A symposium discussion addresses the role of leadership and governance in shaping the attributes of an optimal interprofessional CLE.
When the National Collaborative for Improving the Clinical Learning Environment hosted a symposium in October, the goal was to identify the attributes of an optimal interprofessional CLE. The ensuing discussion addressed the role of leadership and governance in shaping those attributes.
Participants indicated that high-functioning IP-CLEs exhibit characteristics that support patient-centeredness, lifelong learning, high-quality communication, teamwork, accountability and evidence-based models. And leadership, they said, plays a vital role in successfully facilitating these characteristics, by engaging and ensuring the following:
Interprofessional representation. All members of the team — nurses, social workers, pharmacists and members of the community, for example —should have a voice in the conversation.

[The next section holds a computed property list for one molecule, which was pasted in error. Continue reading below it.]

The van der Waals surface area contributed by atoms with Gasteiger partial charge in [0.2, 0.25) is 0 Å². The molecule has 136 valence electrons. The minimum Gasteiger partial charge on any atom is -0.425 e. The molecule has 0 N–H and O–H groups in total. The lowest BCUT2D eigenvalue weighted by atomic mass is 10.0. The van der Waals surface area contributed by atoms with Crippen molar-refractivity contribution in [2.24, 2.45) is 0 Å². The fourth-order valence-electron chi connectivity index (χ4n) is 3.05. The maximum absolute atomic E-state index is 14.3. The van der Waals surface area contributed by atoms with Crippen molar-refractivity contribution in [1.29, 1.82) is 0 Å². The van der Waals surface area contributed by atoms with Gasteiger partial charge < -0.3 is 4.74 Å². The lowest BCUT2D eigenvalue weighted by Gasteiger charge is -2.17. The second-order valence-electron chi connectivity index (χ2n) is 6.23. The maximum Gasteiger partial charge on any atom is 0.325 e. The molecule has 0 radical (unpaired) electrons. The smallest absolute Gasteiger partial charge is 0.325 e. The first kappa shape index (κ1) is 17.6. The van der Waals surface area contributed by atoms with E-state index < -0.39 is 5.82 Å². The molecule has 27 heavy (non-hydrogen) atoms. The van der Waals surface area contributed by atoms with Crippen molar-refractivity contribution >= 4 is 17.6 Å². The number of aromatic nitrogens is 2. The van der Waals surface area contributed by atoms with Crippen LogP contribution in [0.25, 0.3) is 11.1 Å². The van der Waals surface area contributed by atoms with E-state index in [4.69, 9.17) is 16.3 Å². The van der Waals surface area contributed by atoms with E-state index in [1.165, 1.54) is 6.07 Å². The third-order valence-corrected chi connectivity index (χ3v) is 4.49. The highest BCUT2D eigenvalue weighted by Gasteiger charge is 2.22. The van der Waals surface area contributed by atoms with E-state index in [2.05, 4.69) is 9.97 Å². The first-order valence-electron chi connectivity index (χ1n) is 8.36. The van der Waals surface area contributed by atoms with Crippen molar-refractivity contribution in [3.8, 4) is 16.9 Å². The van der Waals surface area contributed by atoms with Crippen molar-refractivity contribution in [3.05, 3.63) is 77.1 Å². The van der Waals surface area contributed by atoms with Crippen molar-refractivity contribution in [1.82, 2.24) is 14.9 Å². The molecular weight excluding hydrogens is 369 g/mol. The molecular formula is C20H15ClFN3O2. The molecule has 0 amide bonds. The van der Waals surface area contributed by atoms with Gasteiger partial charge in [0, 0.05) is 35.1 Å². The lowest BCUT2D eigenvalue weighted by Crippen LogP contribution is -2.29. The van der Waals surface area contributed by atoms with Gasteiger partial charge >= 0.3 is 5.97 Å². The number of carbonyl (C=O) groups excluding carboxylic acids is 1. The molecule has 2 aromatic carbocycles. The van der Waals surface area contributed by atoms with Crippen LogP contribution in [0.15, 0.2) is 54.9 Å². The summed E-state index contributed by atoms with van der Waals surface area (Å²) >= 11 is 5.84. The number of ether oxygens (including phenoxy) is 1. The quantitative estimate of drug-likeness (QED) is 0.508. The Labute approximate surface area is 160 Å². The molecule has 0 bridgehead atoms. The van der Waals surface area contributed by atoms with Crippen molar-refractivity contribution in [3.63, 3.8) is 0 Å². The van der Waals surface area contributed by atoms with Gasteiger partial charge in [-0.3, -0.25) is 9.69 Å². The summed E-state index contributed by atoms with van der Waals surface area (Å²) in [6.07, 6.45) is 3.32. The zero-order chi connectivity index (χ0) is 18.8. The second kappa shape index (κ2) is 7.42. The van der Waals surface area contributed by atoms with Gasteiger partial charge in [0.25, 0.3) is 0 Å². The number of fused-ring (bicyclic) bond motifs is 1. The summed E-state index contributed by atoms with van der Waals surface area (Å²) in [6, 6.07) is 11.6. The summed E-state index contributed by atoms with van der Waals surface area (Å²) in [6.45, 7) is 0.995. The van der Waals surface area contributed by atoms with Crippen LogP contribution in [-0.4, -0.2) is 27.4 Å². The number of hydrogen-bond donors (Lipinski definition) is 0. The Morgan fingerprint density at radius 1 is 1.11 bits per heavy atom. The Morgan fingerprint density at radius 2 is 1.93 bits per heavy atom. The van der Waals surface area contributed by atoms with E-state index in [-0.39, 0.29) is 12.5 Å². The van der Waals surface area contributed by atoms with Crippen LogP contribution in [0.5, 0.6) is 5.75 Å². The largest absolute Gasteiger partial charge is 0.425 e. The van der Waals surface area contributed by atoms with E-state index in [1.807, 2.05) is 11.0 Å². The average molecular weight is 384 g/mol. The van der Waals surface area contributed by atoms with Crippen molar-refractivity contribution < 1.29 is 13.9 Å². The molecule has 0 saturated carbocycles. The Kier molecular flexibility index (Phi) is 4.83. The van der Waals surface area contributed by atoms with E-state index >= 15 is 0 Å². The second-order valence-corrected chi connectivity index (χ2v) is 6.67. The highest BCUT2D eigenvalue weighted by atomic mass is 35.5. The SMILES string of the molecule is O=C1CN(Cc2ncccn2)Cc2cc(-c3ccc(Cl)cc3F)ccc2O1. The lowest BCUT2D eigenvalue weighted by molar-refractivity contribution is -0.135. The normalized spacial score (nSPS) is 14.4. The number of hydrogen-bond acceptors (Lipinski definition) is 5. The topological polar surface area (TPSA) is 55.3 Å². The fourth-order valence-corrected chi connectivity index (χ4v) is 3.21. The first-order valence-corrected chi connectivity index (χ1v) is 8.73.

Alignment of missions. Working in unison, organizations can develop structures that drive optimal and high-functioning IP-CLEs.
Leadership buy-in. Consistent messaging from leaders at all organizational levels inspires buy-in of interprofessionally based collaborative care from the bottom up.
“This is about the desire to have a new interprofessional approach to clinical learning environments,” says American Association for Physician Leadership president and CEO Peter Angood, MD, who chairs the NCICLE steering committee.
Enhancing the IP-CLE is viewed as long-term initiative requiring engagement from many sectors of health care. NCICLE plans to convene a work group to expand on its initial findings.